[governance] Muti-stakeholder Group structure - Is WGIG a good model

Jeremy Malcolm Jeremy at Malcolm.id.au
Fri Jun 8 07:44:11 EDT 2007

Parminder wrote:
> First of all, a 3 or 4 component bureau seems to have little support, 
> expect for those who proposed it at the recent consultations (Louis and 
> Francis). Apart from them I see only Jeremy supporting such a structure 
> (pl correct me if I am wrong).

My position is a bit more nuanced than a separate components bureau, it 
is more of a hybrid of this and the single bureau model.  I argued that 
some degree of separation between the stakeholder groups would have the 
advantages of institutionalising the formal equality of the stakeholder 
groups, and allowing them each to engage in internal discussions using 
the means they are comfortable with, before coming together as a single 
bureau to seek consensus.  (I'm still working on the paper in which I 
promised to flesh this out.)

But the short of it is, I agree with your statement that

> this genuine 
> problem can be solved even with a combined MAG/ bureau, with the 
> processes of its constitution kept separate for the 3 stakeholder, and 
> kept transparent. 
> Another problem with a bureau is that it seems to be strictly a process 
> related body. Such is the WSIS model, and such is its role in Louis 
> Pouzin's proposal. This doesn’t address one of the main problems that 
> those dissatisfied with the present MAG structure have - which relates 
> to its substantive outcome producing capabilities.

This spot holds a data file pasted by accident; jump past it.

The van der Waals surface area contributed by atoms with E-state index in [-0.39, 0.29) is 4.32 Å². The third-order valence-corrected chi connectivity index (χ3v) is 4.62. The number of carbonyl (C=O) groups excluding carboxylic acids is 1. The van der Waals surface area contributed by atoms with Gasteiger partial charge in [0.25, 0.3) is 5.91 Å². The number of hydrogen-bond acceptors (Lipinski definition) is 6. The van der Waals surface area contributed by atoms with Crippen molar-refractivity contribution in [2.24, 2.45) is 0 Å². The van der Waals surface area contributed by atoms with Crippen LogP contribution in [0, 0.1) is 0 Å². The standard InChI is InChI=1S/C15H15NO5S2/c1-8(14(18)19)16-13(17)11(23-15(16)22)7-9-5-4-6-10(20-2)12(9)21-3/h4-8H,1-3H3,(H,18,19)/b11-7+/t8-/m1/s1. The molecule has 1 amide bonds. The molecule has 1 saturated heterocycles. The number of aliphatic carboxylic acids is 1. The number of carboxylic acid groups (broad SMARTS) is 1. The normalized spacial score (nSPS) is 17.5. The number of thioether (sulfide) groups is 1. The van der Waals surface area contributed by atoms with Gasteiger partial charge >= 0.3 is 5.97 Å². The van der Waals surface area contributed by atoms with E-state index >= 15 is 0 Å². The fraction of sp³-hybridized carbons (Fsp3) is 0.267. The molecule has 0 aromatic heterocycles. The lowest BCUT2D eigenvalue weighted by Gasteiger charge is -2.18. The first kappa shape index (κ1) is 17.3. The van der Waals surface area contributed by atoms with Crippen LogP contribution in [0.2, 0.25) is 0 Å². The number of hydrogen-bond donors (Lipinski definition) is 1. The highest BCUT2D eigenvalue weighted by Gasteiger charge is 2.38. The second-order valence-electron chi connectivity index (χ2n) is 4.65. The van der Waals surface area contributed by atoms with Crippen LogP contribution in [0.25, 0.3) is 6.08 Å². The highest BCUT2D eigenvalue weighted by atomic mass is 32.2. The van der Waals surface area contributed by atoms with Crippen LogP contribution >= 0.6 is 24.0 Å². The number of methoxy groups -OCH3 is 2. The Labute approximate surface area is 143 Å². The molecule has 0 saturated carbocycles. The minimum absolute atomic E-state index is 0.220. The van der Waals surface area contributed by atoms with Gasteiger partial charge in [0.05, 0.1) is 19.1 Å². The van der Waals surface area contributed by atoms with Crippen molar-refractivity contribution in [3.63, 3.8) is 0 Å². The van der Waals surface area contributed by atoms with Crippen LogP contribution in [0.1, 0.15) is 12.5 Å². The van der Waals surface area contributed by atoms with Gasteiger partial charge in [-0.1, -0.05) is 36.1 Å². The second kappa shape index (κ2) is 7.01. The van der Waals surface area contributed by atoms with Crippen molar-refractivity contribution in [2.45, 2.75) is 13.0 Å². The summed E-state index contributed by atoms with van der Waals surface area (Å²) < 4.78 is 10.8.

Yes, let us not forget that the role of the Advisory Group was 
explicitly limited to "preparing the substantive agenda and programme 
for the first meeting of the Internet Governance Forum".  Some of the 
other roles for which we require a bureau or IGF committee are:

* Approving reforms to the IGF's structure and working processes.

* Preparing background briefing documents to inform discussion and
   foster the development of consensus.

* Accrediting dynamic coalitions wishing to submit draft recommendations
   to the plenary forum.

* Assessing the rough consensus of open consultation meetings and the
   plenary forum.

* Preparing recommendations based on the rough consensus of the plenary
   forum (this will require reform at the plenary level also).

And last but not least, to vest control of the IGF in the hands of its 
stakeholders, where it belongs, rather than leaving it under the 
wardship of the United Nations Secretary-General where it rests at 
present (despite the lack of any warrant in paragraph 78 of the Tunis 
Agenda, or elsewhere, for him to exercise a continuing role).

Jeremy Malcolm LLB (Hons) B Com
Internet and Open Source lawyer, IT consultant, actor
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